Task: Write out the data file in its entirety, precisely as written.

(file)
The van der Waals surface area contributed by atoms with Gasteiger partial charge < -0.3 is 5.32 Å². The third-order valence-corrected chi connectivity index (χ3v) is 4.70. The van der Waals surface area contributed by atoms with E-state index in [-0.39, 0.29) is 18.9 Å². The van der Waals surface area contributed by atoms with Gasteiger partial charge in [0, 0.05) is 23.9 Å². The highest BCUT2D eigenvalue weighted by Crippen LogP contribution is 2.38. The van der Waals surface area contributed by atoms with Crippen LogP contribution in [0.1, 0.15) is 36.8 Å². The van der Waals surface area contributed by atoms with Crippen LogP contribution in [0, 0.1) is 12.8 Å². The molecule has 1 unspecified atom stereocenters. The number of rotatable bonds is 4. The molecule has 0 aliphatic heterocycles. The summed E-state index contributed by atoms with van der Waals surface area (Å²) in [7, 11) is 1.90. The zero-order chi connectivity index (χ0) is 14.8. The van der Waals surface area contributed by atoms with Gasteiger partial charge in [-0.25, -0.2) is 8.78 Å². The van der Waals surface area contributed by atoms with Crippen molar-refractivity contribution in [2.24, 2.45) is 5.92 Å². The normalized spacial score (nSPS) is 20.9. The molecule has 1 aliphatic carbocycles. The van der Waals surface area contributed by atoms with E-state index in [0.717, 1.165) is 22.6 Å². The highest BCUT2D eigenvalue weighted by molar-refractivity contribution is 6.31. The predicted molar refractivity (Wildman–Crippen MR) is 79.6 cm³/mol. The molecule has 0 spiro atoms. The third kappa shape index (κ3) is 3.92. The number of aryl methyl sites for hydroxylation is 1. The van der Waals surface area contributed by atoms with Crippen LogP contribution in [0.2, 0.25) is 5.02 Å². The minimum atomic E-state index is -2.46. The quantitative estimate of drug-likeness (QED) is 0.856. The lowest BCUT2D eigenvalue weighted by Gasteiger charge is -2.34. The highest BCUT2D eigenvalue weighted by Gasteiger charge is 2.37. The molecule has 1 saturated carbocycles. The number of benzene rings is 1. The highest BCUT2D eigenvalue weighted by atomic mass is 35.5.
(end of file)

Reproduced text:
The van der Waals surface area contributed by atoms with Gasteiger partial charge < -0.3 is 5.32 Å². The third-order valence-corrected chi connectivity index (χ3v) is 4.70. The van der Waals surface area contributed by atoms with E-state index in [-0.39, 0.29) is 18.9 Å². The van der Waals surface area contributed by atoms with Gasteiger partial charge in [0, 0.05) is 23.9 Å². The highest BCUT2D eigenvalue weighted by Crippen LogP contribution is 2.38. The van der Waals surface area contributed by atoms with Crippen LogP contribution in [0.1, 0.15) is 36.8 Å². The van der Waals surface area contributed by atoms with Crippen LogP contribution in [0, 0.1) is 12.8 Å². The molecule has 1 unspecified atom stereocenters. The number of rotatable bonds is 4. The molecule has 0 aliphatic heterocycles. The summed E-state index contributed by atoms with van der Waals surface area (Å²) in [7, 11) is 1.90. The zero-order chi connectivity index (χ0) is 14.8. The van der Waals surface area contributed by atoms with Gasteiger partial charge in [-0.25, -0.2) is 8.78 Å². The van der Waals surface area contributed by atoms with Crippen molar-refractivity contribution in [2.24, 2.45) is 5.92 Å². The normalized spacial score (nSPS) is 20.9. The molecule has 1 aliphatic carbocycles. The van der Waals surface area contributed by atoms with E-state index in [0.717, 1.165) is 22.6 Å². The highest BCUT2D eigenvalue weighted by molar-refractivity contribution is 6.31. The predicted molar refractivity (Wildman–Crippen MR) is 79.6 cm³/mol. The molecule has 0 spiro atoms. The third kappa shape index (κ3) is 3.92. The number of aryl methyl sites for hydroxylation is 1. The van der Waals surface area contributed by atoms with Crippen LogP contribution in [0.2, 0.25) is 5.02 Å². The minimum atomic E-state index is -2.46. The quantitative estimate of drug-likeness (QED) is 0.856. The lowest BCUT2D eigenvalue weighted by Gasteiger charge is -2.34. The highest BCUT2D eigenvalue weighted by Gasteiger charge is 2.37. The molecule has 1 saturated carbocycles. The number of benzene rings is 1. The highest BCUT2D eigenvalue weighted by atomic mass is 35.5.